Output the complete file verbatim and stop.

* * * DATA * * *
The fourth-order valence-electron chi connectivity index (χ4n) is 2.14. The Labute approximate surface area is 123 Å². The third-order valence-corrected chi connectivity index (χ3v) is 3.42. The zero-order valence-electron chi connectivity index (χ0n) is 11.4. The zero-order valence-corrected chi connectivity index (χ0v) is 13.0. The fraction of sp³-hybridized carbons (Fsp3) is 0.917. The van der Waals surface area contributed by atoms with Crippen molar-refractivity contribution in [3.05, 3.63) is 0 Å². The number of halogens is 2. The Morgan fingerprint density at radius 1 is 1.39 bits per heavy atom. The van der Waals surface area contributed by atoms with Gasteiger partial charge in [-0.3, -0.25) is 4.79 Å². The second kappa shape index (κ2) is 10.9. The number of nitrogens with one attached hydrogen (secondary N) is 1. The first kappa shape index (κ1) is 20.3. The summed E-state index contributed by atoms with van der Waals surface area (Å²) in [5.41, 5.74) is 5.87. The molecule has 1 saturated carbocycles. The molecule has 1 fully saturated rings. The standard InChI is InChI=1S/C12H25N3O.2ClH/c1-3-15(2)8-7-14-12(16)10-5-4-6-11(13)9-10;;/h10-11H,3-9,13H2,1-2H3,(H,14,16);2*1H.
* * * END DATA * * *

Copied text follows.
The fourth-order valence-electron chi connectivity index (χ4n) is 2.14. The Labute approximate surface area is 123 Å². The third-order valence-corrected chi connectivity index (χ3v) is 3.42. The zero-order valence-electron chi connectivity index (χ0n) is 11.4. The zero-order valence-corrected chi connectivity index (χ0v) is 13.0. The fraction of sp³-hybridized carbons (Fsp3) is 0.917. The van der Waals surface area contributed by atoms with Crippen molar-refractivity contribution in [3.05, 3.63) is 0 Å². The number of halogens is 2. The Morgan fingerprint density at radius 1 is 1.39 bits per heavy atom. The van der Waals surface area contributed by atoms with Gasteiger partial charge in [-0.3, -0.25) is 4.79 Å². The second kappa shape index (κ2) is 10.9. The number of nitrogens with one attached hydrogen (secondary N) is 1. The first kappa shape index (κ1) is 20.3. The summed E-state index contributed by atoms with van der Waals surface area (Å²) in [5.41, 5.74) is 5.87. The molecule has 1 saturated carbocycles. The molecule has 1 fully saturated rings. The standard InChI is InChI=1S/C12H25N3O.2ClH/c1-3-15(2)8-7-14-12(16)10-5-4-6-11(13)9-10;;/h10-11H,3-9,13H2,1-2H3,(H,14,16);2*1H.